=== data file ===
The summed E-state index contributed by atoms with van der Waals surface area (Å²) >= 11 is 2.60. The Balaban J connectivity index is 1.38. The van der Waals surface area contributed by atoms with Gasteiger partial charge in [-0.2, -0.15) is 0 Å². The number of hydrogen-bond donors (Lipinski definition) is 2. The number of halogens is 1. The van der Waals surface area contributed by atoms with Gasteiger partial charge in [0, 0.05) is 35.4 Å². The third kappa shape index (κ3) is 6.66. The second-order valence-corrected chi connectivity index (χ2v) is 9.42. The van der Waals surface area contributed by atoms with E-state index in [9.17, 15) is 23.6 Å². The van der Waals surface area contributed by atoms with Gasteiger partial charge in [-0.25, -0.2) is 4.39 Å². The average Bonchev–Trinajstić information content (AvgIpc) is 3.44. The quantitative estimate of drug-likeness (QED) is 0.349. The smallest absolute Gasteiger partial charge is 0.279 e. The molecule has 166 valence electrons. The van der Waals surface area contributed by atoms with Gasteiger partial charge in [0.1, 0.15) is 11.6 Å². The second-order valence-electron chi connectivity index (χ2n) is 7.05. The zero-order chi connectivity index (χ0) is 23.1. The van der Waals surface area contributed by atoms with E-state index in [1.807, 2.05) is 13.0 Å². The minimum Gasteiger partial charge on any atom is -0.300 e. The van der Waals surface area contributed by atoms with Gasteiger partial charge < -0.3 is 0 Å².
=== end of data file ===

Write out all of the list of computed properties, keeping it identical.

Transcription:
The summed E-state index contributed by atoms with van der Waals surface area (Å²) >= 11 is 2.60. The Balaban J connectivity index is 1.38. The van der Waals surface area contributed by atoms with Gasteiger partial charge in [-0.2, -0.15) is 0 Å². The number of hydrogen-bond donors (Lipinski definition) is 2. The number of halogens is 1. The van der Waals surface area contributed by atoms with Gasteiger partial charge in [0, 0.05) is 35.4 Å². The third kappa shape index (κ3) is 6.66. The second-order valence-corrected chi connectivity index (χ2v) is 9.42. The van der Waals surface area contributed by atoms with E-state index in [9.17, 15) is 23.6 Å². The van der Waals surface area contributed by atoms with Gasteiger partial charge in [-0.25, -0.2) is 4.39 Å². The average Bonchev–Trinajstić information content (AvgIpc) is 3.44. The quantitative estimate of drug-likeness (QED) is 0.349. The smallest absolute Gasteiger partial charge is 0.279 e. The molecule has 166 valence electrons. The van der Waals surface area contributed by atoms with Gasteiger partial charge in [0.1, 0.15) is 11.6 Å². The second-order valence-electron chi connectivity index (χ2n) is 7.05. The zero-order chi connectivity index (χ0) is 23.1. The van der Waals surface area contributed by atoms with E-state index in [1.807, 2.05) is 13.0 Å². The minimum Gasteiger partial charge on any atom is -0.300 e. The van der Waals surface area contributed by atoms with Gasteiger partial charge < -0.3 is 0 Å².